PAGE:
Through the recruiting profession I have gotten to know the careers of thousands of people in every area of hospitality operations, culinary arts, and food innovation. In addition to reviewing a candidate’s past, at Strategic Hospitality Search we also examine a candidate’s future.
In doing so, we ask “What are your short-term and long-term goals, and your ultimate career goal?” Too often very skilled professionals do not have answers to these questions. If you are not asking yourself these questions, you may be headed toward a mid-career slump.
If you want to make sure the second half of your career is as successful and exciting as the first, here are five practical considerations:
Be More Patient than Your Peers
Current average job tenure is 4.4 years and Millennials are projected to have 15 to 20 jobs throughout their careers. The next 30 years promise a drastically decreasing quantity of executives who have the leadership wisdom that comes from longer job tenure.
Loyalty is proven through endurance over time – through good times and (especially) bad. If the predictions about Gen X and Gen Y prove true, you will be rightfully regarded as wise and loyal when your steadily-progressive career has a six to seven year average job tenure. Be patient: truly good things come to those who wait.
Complete Your Bachelor’s Degree
Times have changed. Used to be that having the brains and work ethic, and being at the right place at the right time could get you to the top. Not anymore. In most corporations you’d like to work for, positions at the director-level and above require a bachelor’s degree. If teaching culinary, hospitality, or food innovation seems like a great second or third career, you can’t do it at an accredited college without one.
Find a school that will work with your schedule, and make the time to get it done…now. You need to start now because it may take a few years, and that’s when you’ll need it. Don’t worry so much about the prestige of the institution. At mid-career your skills, experience, and personality are the driving factors, and holding the bachelor’s degree most often just a necessary requirement.
Keep Your Records Clean
None of the time and resources invested in the four areas above will make one bit of difference if your character comes into question. Increasingly, companies large and small are deeply credentialing candidates. Live your career and life virtuously, especially the “big four:”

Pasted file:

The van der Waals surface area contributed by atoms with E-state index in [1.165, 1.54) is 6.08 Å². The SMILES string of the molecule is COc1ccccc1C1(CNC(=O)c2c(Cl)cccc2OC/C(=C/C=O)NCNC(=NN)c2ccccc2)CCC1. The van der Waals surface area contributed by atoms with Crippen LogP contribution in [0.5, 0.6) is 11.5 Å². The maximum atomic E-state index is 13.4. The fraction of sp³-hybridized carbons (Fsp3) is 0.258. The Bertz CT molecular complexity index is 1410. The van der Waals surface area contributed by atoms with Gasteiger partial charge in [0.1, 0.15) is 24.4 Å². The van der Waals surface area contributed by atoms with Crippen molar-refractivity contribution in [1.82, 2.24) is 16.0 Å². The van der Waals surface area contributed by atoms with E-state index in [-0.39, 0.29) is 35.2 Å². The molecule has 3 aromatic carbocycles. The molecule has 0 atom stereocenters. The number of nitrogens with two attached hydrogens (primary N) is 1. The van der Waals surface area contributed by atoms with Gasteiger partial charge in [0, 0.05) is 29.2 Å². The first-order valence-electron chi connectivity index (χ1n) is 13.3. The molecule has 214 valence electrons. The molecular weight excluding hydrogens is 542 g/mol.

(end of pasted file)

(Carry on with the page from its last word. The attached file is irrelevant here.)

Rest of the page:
- Transitions: Whenever possible, ensure your resignations or terminations are amicable. Ask for letters of reference every time, and realize that you will need your past superiors as references in the future.
- Criminal/Driving: If you have made mistakes, work hard at putting them far behind you. Every client we have will forgive unrepeated, non-aggravated, non-sexual crimes if they are a one-time occurrence in the candidate’s past. You don’t have to be perfect to be successful, but you do have to be someone who does not repeat their judgment errors.
- Drug Screen: Needs no explanation…
- Credit History: Avoid excess debt, bankruptcy, repossession and foreclosure. The Great Recession put the hurt on many of us and I have seen a lot of grace in this area, but as the economy recovers that grace is going to wear thin.
If advancing into the executive ranks is a goal, then an advanced degree is a must. If you are going to track with VP’s and C-level corporate execs, then you need to learn their language.
The most common advanced degree is the MBA, and is a demonstration that the holder comprehends business administration and finance, and possibly also varied leadership structures, business models, research and analysis methods, advanced marketing and entrepreneurship. Though some see the MBA as irrelevant, the degree most certainly opens pathways within the “ivory tower.”
Executives can also be valuable specialists. Master’s and doctorate degrees in food science, nutrition, hospitality, human resources, accounting, marketing, etc. establish you as a trusted subject matter expert.
Trade Organization Involvement
Associations within your discipline are an outstanding way to stay on trend and deepen your knowledge while growing your network and making friends. After you’ve tried a few out, pick two or three and grow roots. Commit to life-long membership and get involved. You will be blessed in the long-run with career opportunities, true colleagues, and the satisfaction of giving back to the community.
You have to be proactive if you want to persevere. The corporate climate is more volatile than ever, and application of these disciplines gives you an edge for not only continued employment but also upward mobility. They will also, if you so choose, extend your career by increasing your ability to teach and consult into your golden years.